LEXINGTON, Ky. (LEX 18) — University of Kentucky President Eli Capilouto has announced a list of possible restart plans for the university starting in the fall semester.
In an email to UK faculty, staff, and students, the president announced 12 conceptual plans that were presented to university leaders this week. President Capilouto is offering those who work or go to school at UK to provide feedback on each plan.
Read the full letter below:
Dear Campus Community,
We are at an important point in our planning process for a reinvented “normal” academic experience this fall. I want to update you on our progress; ask you to assist that process over the next few days; and outline our next steps.
Here’s where we are:
- Over the last week, a group of health science researchers and clinical and operational experts has been wrestling with the complex health issues we need to address. We call it the START team (Screening, Testing and Tracing to Accelerate Restart and Transition).
- At the same time, three teams – comprised of faculty, staff and students – have been meeting independently from each other to create high-level, conceptual plans around four basic scenarios and questions surrounding our academic operations:
- What would restarting campus and returning to in-person instruction entail?
- What would a delayed start to the fall semester look like?
- What might a hybrid approach look like, in which we examine different approaches to both in-class and online instruction and consider different starting and ending times for the semester?
- How would we approach a semester where instruction is delivered completely online or through other remote learning options?
- That process yielded this result: three teams; four questions for each team to answer; 12 thoughtful plans to consider.
- This week, the 12 conceptual plans were presented to a team in our Emergency Operations Center (EOC) and to our Deans. View videos of the presentations made to the Deans.
- The planning team in the EOC consolidated the three independent conceptual plans around the four questions into one report for each scenario. View the scenario reports.
- Here you can learn more about our process and review a consolidation of all planning materials into four plans – one for each question above.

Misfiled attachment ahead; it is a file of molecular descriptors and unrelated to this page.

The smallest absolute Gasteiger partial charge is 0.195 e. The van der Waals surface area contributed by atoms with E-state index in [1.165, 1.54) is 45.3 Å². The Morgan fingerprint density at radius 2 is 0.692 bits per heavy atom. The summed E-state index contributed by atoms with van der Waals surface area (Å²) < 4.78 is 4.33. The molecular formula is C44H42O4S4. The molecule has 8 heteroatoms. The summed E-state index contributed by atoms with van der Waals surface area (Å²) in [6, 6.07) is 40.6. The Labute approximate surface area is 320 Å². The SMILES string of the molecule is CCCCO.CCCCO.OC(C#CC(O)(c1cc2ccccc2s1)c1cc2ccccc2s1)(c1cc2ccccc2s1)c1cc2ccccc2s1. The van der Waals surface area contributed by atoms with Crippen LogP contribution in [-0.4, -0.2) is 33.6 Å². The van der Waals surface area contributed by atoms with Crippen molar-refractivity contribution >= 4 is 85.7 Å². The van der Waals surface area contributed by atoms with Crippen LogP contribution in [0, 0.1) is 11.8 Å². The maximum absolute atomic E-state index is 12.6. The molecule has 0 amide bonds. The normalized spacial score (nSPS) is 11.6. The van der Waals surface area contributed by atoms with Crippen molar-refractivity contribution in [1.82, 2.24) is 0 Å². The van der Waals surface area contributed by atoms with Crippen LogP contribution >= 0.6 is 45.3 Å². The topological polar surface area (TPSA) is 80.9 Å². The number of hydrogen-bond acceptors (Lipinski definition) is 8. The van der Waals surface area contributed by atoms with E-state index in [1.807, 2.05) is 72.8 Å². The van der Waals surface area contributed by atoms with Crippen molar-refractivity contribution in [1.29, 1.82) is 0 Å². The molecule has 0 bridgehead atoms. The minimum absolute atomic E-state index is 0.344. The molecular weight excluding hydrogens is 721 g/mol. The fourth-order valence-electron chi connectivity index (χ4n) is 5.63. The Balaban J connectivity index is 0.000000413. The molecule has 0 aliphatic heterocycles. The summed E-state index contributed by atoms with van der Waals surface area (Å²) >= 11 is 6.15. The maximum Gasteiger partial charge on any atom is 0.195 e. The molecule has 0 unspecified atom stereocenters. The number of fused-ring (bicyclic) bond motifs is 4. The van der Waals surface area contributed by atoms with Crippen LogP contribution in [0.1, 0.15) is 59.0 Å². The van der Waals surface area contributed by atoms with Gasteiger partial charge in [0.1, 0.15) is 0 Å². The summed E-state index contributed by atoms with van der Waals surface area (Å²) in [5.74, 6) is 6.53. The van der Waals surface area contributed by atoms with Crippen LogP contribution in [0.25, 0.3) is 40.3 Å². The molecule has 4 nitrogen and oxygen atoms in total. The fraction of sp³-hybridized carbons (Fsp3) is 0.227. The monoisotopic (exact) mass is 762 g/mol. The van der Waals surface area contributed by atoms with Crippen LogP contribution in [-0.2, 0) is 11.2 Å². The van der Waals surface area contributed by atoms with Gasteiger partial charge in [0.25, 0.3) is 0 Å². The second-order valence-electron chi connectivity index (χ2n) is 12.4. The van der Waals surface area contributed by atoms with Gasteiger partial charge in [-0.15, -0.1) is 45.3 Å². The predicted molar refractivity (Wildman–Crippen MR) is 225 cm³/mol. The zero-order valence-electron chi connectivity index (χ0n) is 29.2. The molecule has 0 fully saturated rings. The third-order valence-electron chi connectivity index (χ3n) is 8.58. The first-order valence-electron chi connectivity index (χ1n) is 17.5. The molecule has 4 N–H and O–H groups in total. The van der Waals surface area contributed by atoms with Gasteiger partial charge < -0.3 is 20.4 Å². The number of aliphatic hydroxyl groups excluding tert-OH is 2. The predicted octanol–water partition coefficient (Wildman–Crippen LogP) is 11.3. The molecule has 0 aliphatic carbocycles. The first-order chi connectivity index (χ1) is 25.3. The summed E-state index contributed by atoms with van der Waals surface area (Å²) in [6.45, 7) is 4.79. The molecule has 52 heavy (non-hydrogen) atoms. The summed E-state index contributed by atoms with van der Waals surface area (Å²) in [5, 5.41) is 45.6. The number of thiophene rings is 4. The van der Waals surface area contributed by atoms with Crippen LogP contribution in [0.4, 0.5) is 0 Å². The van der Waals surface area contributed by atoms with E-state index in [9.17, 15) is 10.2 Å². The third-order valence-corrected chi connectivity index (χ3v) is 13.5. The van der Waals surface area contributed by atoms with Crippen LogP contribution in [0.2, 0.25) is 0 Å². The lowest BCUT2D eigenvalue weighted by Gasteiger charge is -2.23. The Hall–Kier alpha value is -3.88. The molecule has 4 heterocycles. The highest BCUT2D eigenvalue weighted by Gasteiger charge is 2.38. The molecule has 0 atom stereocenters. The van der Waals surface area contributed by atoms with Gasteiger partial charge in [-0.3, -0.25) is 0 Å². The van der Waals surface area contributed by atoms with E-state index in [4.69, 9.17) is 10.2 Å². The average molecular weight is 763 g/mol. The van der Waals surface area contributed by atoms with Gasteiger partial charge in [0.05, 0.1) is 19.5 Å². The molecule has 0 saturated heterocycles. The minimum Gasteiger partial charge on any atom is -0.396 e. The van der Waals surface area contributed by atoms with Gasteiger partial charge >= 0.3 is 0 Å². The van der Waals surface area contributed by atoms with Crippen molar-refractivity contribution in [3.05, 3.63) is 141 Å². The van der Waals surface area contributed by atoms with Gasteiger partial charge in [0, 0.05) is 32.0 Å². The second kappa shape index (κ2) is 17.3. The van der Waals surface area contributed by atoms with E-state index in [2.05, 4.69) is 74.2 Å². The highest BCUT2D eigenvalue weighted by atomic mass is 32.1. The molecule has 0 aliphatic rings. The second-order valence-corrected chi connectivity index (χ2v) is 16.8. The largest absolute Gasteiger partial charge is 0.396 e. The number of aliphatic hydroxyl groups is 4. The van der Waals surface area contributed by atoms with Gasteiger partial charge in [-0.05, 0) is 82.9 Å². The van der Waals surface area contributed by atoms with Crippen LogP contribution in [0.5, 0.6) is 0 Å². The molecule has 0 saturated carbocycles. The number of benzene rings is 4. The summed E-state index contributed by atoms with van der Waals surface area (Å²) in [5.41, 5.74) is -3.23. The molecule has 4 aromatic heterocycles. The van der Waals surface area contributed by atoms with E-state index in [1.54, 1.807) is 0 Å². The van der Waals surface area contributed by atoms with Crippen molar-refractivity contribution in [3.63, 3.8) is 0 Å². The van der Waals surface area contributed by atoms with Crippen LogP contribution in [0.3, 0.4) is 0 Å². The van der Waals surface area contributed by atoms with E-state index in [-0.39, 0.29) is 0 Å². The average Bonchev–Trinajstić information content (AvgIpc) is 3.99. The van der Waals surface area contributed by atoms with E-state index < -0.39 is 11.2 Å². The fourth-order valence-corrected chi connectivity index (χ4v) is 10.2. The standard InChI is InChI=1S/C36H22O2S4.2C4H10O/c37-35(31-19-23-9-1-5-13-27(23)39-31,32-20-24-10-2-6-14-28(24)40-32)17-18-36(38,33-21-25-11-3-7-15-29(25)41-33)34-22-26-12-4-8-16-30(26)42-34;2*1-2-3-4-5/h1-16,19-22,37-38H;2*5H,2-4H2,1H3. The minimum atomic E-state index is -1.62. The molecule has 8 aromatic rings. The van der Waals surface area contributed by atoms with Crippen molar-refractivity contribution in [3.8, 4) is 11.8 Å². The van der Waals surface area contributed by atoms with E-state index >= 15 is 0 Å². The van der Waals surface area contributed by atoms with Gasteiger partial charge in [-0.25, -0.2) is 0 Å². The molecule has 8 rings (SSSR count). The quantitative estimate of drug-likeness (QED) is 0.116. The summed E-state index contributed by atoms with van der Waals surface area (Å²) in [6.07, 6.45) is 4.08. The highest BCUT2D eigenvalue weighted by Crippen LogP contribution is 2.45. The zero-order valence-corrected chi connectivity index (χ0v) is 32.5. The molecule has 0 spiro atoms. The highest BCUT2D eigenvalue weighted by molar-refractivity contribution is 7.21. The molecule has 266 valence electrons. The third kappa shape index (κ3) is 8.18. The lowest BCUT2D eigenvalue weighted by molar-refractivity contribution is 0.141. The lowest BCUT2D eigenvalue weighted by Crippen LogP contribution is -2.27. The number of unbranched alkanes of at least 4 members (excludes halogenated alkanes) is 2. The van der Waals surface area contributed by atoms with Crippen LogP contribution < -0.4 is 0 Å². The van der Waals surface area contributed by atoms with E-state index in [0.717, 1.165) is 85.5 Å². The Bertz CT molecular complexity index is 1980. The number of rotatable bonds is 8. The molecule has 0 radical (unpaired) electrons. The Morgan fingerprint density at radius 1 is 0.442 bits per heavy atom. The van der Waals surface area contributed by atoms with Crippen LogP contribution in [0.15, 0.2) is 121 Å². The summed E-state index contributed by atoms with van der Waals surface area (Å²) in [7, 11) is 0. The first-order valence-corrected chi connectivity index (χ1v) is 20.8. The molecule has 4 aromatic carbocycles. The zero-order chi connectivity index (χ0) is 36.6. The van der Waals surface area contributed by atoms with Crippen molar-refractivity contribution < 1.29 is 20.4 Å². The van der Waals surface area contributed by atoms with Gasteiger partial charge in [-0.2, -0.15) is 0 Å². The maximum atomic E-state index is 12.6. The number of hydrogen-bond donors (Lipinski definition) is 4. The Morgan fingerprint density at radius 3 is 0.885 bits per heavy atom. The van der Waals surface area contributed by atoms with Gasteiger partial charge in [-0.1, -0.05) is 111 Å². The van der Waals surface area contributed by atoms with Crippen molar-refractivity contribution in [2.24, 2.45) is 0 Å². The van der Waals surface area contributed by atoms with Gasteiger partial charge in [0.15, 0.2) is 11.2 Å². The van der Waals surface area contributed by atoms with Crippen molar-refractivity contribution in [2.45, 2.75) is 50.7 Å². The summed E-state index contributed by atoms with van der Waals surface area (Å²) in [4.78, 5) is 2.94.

- Members of our campus community are invited to provide feedback on each plan through 5 p.m. on Friday, May 15. Your input is important as we refine this work.
Our next steps:
- We will further refine the plans, overlay ideas developed by our START team, include your feedback and produce a final planning document. We will share that with you for input later this month.
- Finally, the 19 workstreams – groups of faculty, staff and students that have been working on coronavirus-related issues since February – will create specific, operational plans to bring our ideas to life. We will communicate regularly about our progress.
- Over the last week, thanks to the input of elected faculty, staff and student leaders, we have added more members of our community to workstream teams, which cover areas as diverse as research and course delivery to community relations, dining and housing. Nearly 500 people are directly involved in this work. It is the definition of a community-wide, team effort.
I especially want to thank the planning team leads – Associate Dean Anna Bosch in the College of Arts and Sciences; Assistant Provost Katie Cardarelli; College of Medicine Dean Robert DiPaola; and Associate Provost Sue Roberts. In addition, we are grateful to our colleagues concurrently planning our research restart efforts. They are soliciting feedback and will soon communicate their work to the campus.
Across our campus, our people stepped up to lead when our community needed them most.
Many more community members have stepped up as well. You have figured out ways to work effectively from remote locations. You have been on the frontlines in our hospitals and clinics. You have changed the ways you teach and conduct research. And, you have created new ways to honor our historic mission of service. You embody what we always have been – and always will be – as the University of, for and with Kentucky.